Eligible individuals can also access professional
   Career Advice. Translation and TTY assistance is
   also available.

      Visit or call
   131764 for further information.

Parental Engagement Starts Early

One of the downsides of the culling of some Commonwealth programs such as the Lighthouse Schools project is that cutting-edge ideas will be more difficult to implement. At the recent Career Education Association Victoria conference in Geelong, a program titled 'Secondary Schools and Beyond' was targeted at primary school parents. It is an interesting concept to engage parents in career development at a time when children are making a transition from primary school to high school. The program was run by Mordialloc College with assistance from Youth Connect. They found that parents were particularly anxious to make a good decision about which school would be best for their child. The program did not recommend one school over another but looked at the range of factors impacting on the decision. Parents also valued the opportunity to discuss options with other parents in a context in which career expertise was readily available. The outcome was engaged parents and informed decisions. The program is extremely low cost and highly effective.

Work--An Opportunity for Discovering and Shaping; The Place where Self Meets the World

There are many influences impacting on career development practice but poetry is not often seen as one of them. Over the summer I read a remarkable book by David Whyte (Crossing the unknown sea) in which he articulates the above definition of work. For example, he comments on the poet William Blake's idea of fulfilment in work: 'to feel that what we do is right for ourselves and good for the world at the exact same time'. He discusses the notion that:
   it has always taken courage to follow a unique and
   individual path exactly, because making our own
   path takes us off the path, in directions which seem
   profoundly unsafe. A pilgrimage into the night and
   the night wind.

   And in response to Keats's early death, Whyte says:

   In work as in life, we must contemplate the loss of
   everything in order to know what we have to give;
   it is the essence of writing, the essence of working,
   the essence of living; an essence that we look for by
   hazarding our best gifts in the world, and in that
   perspective all of us are young and have the possibilities
   of the young until our last breath goes out.

Guiding Circles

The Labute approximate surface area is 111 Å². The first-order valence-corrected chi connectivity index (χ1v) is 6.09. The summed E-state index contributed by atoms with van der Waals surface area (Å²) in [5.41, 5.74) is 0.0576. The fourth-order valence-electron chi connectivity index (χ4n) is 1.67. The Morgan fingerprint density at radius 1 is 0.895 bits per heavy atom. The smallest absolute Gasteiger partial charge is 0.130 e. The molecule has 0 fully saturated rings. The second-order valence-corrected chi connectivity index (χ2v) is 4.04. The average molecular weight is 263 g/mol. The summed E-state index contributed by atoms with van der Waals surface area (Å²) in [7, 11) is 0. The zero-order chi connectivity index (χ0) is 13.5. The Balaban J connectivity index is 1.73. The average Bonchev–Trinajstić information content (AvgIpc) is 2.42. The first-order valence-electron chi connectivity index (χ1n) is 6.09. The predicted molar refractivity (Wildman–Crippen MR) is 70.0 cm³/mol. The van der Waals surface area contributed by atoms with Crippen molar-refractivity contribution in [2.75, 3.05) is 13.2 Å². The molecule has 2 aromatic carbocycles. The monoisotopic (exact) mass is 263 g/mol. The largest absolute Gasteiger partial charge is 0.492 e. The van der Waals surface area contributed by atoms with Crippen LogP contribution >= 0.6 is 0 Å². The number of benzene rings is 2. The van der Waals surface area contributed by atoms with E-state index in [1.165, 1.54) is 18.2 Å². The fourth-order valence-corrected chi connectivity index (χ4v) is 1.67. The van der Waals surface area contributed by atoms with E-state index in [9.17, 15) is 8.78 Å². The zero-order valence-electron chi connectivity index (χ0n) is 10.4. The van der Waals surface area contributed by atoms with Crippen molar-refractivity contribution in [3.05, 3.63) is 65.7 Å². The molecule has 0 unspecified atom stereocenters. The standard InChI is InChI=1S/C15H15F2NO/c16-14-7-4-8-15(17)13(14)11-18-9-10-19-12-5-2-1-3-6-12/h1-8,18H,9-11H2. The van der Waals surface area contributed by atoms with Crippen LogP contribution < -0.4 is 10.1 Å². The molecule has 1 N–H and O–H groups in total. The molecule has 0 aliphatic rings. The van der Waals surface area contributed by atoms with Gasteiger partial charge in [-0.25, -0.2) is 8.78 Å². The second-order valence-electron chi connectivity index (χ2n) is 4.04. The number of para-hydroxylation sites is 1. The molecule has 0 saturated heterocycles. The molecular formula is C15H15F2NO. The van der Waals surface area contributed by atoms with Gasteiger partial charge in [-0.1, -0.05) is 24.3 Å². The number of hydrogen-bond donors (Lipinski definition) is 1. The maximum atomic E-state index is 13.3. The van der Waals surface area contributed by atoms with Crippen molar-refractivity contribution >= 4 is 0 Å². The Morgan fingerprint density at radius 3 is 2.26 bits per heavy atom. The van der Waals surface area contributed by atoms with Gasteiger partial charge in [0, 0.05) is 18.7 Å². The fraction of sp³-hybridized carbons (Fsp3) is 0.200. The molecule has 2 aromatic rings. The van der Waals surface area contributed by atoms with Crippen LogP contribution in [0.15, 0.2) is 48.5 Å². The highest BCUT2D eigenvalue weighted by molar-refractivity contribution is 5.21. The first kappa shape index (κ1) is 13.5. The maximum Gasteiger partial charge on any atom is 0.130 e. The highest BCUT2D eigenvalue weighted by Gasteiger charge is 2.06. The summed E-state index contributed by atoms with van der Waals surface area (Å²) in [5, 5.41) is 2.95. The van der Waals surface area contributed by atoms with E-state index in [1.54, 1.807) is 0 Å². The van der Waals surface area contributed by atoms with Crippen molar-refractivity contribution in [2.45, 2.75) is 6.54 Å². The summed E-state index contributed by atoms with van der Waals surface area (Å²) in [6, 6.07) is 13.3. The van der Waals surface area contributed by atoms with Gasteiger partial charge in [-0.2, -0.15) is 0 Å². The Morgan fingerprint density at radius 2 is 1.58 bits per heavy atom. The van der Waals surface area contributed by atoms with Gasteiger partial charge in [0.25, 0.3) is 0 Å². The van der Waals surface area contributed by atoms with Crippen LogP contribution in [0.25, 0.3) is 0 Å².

Gray Pohenell will be a speaker at the Career Development Association of Australia conference in Adelaide in April. His use of active engagement, creativity and imagination in working with Indigenous communities is highly regarded. He notes that diversity is increasing and many of the values of career development are reflective of the world of business and are less about values such as land identity. He advocates new starting points--hope-filled engagement--engaging where the person is engaged in life. Gray has useful tools for practitioners and his model helps clients to understand their broader connections and to develop strategies for reconnection. The conference is on from 7 to 9 April at the Adelaide Hilton.

Pathways and Prospects

The New Zealand Council for Educational Research's four-year study of young people's pathway and career experiences investigates how young people make career choices and the meaning of different pathways to them, including how they deal with discontinuity, indecision and 'changes of heart'.

There are 114 participants in the study. They are asked to tell their stories of decision making, youth-adult relations, concepts of career and work--life balance and wider life aspirations.

Young people are grouped into four clusters: hopeful reactors, confident explorers, anxious seekers and passion honers. The research highlights the need for strengthening curricula to engage students and raises questions such as 'What does a proper transition look like?'

The report from the study noted:
   If we want policies to be better aligned with young
   people's actual priorities and needs, we need to move
   away from pathways and navigations within a simple
   model of transition-to-labour market to something
   that takes account of identity production and career
   as process.

The report stated:
   It is vital to look beyond the surface because measuring
   the face-value instances of activities is not
   enough to understand the meaning that young people
   make of those activities and their role in their lives.
   Young people emphasise process in transition. In doing
   so, they disrupt some commonly held assumptions
   about security and exploration motivations and
   behaviours. Understanding identity and career production
   is therefore not only an acknowledgement
   of career as process (Wijers & Meijers, 1996), but also
   an acknowledgement that career development is
   for a society where the roles of learner and worker
   continue to change. (Vaughan, K., Roberts, J., &
   Gardiner, B. (2006). Young people producing careers
   and identities: The first report from the Pathways and
   Prospects project. New Zealand: NZCER.)

The full report is available at <http://www.nzcer. ?products_id=1700>.

CONTACT Peter Tatham with news entries for this section by 9 April for the winter issue at <peter@>. Entries should be no longer than 100 words, and may be edited for space reasons.
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Article Details
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Author:Tatham, Peter
Publication:Australian Journal of Career Development
Article Type:Column
Geographic Code:8AUST
Date:Apr 24, 2010